Chip manufacturer ARM Holdings had a record third-quarter despite slowdowns reported in most parts of the industry, in large part due to the insatiable demand for chips fitted to smartphones and tablets.
The Cambridge-based, UK firm reported revenue of £120.2 million ($192.3m), up 20% from the same time last year. Pre-tax profits were £55.8 million ($89.12m), up 38.8% on last year's figures slightly exceeding analysts' predictions of revenue around £116.5 million ($186.07m) and £51.1 million ($81.61m) profits.
The figures were helped in large part by 43% growth in the processor division with licensing revenue of £37.8 million ($60.37m). The company signed 28 new chip licenses this quarter, 14 of which are entirely new agreements.
"In mobile, ARM is benefitting from an increase in the Cortex-A family chips used in smartphones and tablets," ARM's chief executive, Warren East, said in a statement. "In fact, Cortex-A shipments into mobile devices grew 300 percent year-on-year." East also commented that the company shipped 1 billion chips for use in smartphones this quarter, and a further 900 million used in embedded devices.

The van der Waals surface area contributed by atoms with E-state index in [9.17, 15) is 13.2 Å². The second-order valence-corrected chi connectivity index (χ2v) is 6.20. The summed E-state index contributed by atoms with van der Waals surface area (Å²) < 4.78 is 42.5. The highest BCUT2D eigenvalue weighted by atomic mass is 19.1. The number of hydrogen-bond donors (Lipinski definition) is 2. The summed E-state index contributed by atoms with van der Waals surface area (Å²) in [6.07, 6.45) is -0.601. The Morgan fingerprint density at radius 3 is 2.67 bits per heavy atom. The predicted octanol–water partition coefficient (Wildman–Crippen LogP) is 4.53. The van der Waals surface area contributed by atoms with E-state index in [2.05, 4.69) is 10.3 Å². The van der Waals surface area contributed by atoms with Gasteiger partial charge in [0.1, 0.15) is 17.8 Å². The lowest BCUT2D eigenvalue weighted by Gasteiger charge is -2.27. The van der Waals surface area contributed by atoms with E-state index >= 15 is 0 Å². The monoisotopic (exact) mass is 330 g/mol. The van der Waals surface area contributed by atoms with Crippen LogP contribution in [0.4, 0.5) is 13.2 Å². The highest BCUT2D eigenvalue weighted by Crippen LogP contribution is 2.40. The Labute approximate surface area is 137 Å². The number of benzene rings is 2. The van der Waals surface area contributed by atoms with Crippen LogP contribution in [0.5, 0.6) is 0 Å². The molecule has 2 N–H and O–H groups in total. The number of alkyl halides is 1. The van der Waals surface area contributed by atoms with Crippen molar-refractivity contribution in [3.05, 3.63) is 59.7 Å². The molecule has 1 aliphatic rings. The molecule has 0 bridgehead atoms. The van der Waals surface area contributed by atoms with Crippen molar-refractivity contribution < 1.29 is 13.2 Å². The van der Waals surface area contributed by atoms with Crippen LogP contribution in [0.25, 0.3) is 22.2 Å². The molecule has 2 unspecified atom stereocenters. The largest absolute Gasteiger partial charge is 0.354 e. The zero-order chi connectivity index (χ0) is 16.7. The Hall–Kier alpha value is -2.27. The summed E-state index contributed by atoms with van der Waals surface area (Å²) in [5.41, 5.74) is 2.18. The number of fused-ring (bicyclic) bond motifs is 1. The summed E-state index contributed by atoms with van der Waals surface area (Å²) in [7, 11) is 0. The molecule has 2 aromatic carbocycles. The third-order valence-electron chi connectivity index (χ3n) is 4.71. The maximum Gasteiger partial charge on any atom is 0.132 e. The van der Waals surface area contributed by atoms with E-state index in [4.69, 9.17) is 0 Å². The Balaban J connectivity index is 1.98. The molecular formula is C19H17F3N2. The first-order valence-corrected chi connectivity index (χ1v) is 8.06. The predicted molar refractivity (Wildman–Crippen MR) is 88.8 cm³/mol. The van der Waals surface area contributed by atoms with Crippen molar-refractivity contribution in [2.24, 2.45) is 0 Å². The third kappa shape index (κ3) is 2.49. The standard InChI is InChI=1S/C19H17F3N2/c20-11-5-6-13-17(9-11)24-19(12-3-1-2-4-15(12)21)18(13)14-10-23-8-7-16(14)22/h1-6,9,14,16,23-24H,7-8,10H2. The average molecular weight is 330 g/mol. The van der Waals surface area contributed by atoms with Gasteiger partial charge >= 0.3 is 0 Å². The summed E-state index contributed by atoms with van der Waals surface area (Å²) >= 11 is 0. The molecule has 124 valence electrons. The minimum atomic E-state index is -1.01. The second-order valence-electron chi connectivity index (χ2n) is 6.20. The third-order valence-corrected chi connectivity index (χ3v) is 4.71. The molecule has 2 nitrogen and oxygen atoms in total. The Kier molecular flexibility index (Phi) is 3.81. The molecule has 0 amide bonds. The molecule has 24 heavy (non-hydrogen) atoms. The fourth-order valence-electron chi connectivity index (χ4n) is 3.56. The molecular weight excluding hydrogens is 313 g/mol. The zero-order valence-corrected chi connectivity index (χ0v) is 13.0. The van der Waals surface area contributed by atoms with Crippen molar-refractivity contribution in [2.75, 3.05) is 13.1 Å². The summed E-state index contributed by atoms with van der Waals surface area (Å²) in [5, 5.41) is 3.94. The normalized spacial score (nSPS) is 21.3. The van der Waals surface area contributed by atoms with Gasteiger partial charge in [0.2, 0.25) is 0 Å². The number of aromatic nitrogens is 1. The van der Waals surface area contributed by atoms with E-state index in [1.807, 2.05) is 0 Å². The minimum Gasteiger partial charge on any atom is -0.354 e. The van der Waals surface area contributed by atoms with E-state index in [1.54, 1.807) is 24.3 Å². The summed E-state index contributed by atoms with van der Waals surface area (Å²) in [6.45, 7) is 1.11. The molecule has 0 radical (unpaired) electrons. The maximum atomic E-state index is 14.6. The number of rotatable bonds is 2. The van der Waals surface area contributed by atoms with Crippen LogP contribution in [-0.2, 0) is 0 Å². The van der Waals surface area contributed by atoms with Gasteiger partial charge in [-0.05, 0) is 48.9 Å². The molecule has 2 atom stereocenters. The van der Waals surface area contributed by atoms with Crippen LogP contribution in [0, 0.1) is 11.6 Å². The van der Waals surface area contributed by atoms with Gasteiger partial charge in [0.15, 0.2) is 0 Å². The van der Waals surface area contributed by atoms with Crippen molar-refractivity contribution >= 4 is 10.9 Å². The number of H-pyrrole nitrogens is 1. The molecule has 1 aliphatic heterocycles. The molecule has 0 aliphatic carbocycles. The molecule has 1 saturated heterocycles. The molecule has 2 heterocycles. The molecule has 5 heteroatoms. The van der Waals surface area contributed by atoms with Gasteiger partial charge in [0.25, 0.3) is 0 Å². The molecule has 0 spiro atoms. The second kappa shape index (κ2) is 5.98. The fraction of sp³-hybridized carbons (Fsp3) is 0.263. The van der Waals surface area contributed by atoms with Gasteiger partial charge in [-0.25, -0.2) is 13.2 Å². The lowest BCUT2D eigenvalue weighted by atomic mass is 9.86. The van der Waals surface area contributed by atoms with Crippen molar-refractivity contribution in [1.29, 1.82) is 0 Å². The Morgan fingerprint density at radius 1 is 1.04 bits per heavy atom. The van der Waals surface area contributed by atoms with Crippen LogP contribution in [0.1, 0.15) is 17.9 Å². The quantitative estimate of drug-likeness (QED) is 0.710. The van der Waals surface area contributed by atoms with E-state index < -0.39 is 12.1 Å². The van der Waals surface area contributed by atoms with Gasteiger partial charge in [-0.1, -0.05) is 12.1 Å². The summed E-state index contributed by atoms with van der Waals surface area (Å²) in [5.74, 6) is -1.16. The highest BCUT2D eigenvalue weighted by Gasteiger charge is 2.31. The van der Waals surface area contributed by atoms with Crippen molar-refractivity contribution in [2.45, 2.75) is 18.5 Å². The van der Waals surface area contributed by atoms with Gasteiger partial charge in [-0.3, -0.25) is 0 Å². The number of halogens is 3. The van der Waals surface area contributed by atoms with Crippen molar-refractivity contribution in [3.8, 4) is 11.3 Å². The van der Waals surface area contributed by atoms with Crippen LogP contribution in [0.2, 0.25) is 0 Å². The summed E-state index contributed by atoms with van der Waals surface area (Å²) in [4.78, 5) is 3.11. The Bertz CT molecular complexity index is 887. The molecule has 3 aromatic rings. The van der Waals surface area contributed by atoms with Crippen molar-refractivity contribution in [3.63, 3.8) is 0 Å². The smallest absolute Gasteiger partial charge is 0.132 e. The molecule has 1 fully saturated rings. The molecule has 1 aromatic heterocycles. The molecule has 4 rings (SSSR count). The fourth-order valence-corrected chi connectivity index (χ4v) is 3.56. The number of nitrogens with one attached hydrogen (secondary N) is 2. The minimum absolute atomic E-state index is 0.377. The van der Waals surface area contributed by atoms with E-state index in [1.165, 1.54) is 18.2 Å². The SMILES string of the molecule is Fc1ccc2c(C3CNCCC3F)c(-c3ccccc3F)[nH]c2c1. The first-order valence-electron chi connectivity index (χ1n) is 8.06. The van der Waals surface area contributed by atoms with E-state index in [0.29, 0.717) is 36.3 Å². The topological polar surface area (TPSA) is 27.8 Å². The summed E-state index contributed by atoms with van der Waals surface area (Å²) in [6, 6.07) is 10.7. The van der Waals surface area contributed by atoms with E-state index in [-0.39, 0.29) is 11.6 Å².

Microcontroller sales, used in everyday appliances and toys saw shipments rise by 80% year-on-year. ARM's market share for 2010 was just 10%.
“In the third quarter of 2011, we saw a continued high level of design activity with many new customers licensing ARM technology for the first time, driven by end market requirements for smarter, low-power chips. Demand for our technology has come from a broad range of applications, from sensors to computers,” ARM's CEO added.
ARM recently unveiled that its new super efficient Cortex A7 is to be paired with a Cortex A15, providing high performance and super efficiency in one package. The company also noted that the new Cortex A7 chip would make it easier to sell sub-$100 smartphones that ARM believes will help boost sales in developing regions.
Downloads and Drivers
From the Forums
Subscribe to TechSpot
Receive a weekly update of our best features and tech news you don't want to miss: